This new text provides the most current coverage of measurement and psychometrics in a single volume. Authors W. Holmes Finch and Brian F. French first review the basics of psychometrics and measurement, before moving on to more complex topics such as equating and scaling, item response theory, standard setting, and computer adaptive testing. Also included are discussions of cutting-edge topics utilized by practitioners in the field, such as automated test development, game-based assessment, and automated test scoring. This book is ideal for use as a primary text for graduate-level psychometrics/measurement courses, as well as for researchers in need of a broad resource for understanding test theory.
Don’t just know how to use mobile technology. Know how to use it to transform learning. This refreshingly easy-to-use workbook shows educators how to make mobile devices a natural part of their classrooms by optimizing technology, no matter what the content. Discover:
- practical mobile device management skills such as how to project and use devices as a whiteboard and tools to capture student responses.
- fun strategies students will love such as teaching vocabulary using text speak and slang or using a digital assistant (like Siri) instead of writing.
- helpful resources to enhance professional learning.
Finch, W. H., Immekus, J. C, & French, B. F. (2016). Applied psychometrics using SPSS and AMOS. Charlotte, NC: Information Age Publishing
The book will be designed primarily for graduate students (or advanced undergraduates) who are learning psychometrics, as well as professionals in the field who need a reference for use in their practice. We would assume that users have some basic knowledge of using SPSS to read data and conduct basic analyses (e.g., descriptive statistics, frequency distributions). In addition, the reader should be familiar with basic statistical concepts such as descriptive statistics (e.g., mean, median, variance, standard deviation), percentiles and the rudiments of hypothesis testing. They should also have a passing familiarity with issues in psychometrics such as reliability, validity and testsurvey scoring. We will not assume any more than basic familiarity with these issues, and will devote a portion of each chapter (as well as the entire first chapter) to reviewing many of these basic ideas for those not familiar with them. We envision the book as being useful either as a primary text for a course on applied measurement where SPSS is the main platform for instruction, or as a supplement to a more theoretical text. We also anticipate that readers working in government agencies responsible for testing and measurement issues at the local, state and national levels, and private testing, survey and market research companies, as well as faculty members needing a practical resource for psychometric practice will serve as a market for the book. In short, the readership would include graduate students, faculty members, data analysts and psychometricians responsible for analysis of survey response data, as well as educational and psychological assessments.
Amy Roth McDuffie
Annual perspectives in mathematics education 2015: Using research to improve instruction
Suurtamm, C. (Volume Ed.), & Roth McDuffie, A. (Series Ed.). (2015). Reston, VA: National Council of Teachers of Mathematics.
Assessment is one of the most discussed topics in mathematics education today. That includes its proper role, how to show accountability in the process, etc. It’s 21 chapters, written by leading mathematics educators and researchers, are grouped into four sections: 1) Assessment in Action. 2) Design of Assessment Tools and Strategies. 3) Professional Learning to Enhance Classroom Assessment. 4) Assessment as Reasoning from Evidence.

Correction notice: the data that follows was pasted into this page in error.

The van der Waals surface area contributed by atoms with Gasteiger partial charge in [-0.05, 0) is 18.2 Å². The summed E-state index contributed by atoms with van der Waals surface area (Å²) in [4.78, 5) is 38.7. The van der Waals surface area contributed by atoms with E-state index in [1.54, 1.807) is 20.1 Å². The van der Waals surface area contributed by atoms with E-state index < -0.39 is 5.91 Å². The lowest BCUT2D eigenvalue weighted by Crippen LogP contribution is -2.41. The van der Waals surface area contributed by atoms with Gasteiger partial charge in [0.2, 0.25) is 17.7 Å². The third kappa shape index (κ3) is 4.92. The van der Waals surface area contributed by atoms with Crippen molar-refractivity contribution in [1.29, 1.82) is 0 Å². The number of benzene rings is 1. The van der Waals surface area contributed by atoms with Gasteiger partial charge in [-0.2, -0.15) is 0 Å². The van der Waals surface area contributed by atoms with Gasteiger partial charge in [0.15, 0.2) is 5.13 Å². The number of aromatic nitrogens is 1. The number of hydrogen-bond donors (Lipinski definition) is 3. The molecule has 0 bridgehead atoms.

Finch, W.H. & French, B.F. (2015). Latent Variable Modeling with R. New York: Taylor & Francis.
This book demonstrates how to conduct latent variable modeling (LVM) in R by highlighting the features of each model, their specialized uses, examples, sample code and output, and an interpretation of the results. Each chapter features a detailed example including the analysis of the data using R, the relevant theory, the assumptions underlying the model, and other statistical details to help readers better understand the models and interpret the results. Every R command necessary for conducting the analyses is described along with the resulting output which provides readers with a template to follow when they apply the methods to their own data. The basic information pertinent to each model, the newest developments in these areas, and the relevant R code to use them are reviewed. Each chapter also features an introduction, summary, and suggested readings. A glossary of the text’s boldfaced key terms and key R commands serve as helpful resources. The book is accompanied by a website with exercises, an answer key, and the in-text example data sets.
Finch, W. H., French, B. F., & Immekus, J. C. (2014). Applied psychometrics using SAS. Charlotte, NC: Information Age Publishing.
The goal of the book is to provide readers with the tools necessary for assessing the psychometric qualities of educational and psychological measures as well as surveys and questionnaires. Each chapter will cover an issue pertinent to psychometric and measurement practice, with an emphasis on application. Topics will be briefly discussed from a theoretical/technical perspective in order to provide the reader with the background necessary to correctly use and interpret the statistical analyses that will be presented subsequently. Readers will then be presented with examples illustrating a particular concept (e.g., reliability). These examples will include a discussion of the particular analysis, along with the SAS code necessary to conduct them. The resulting output will then be discussed in detail, focusing on the interpretation of the results. Finally, examples of how these results might be written up will also be included in the text. It is hoped that this mixture of theory with examples of actual practice will serve the reader both as a pedagogical tool and as a reference work.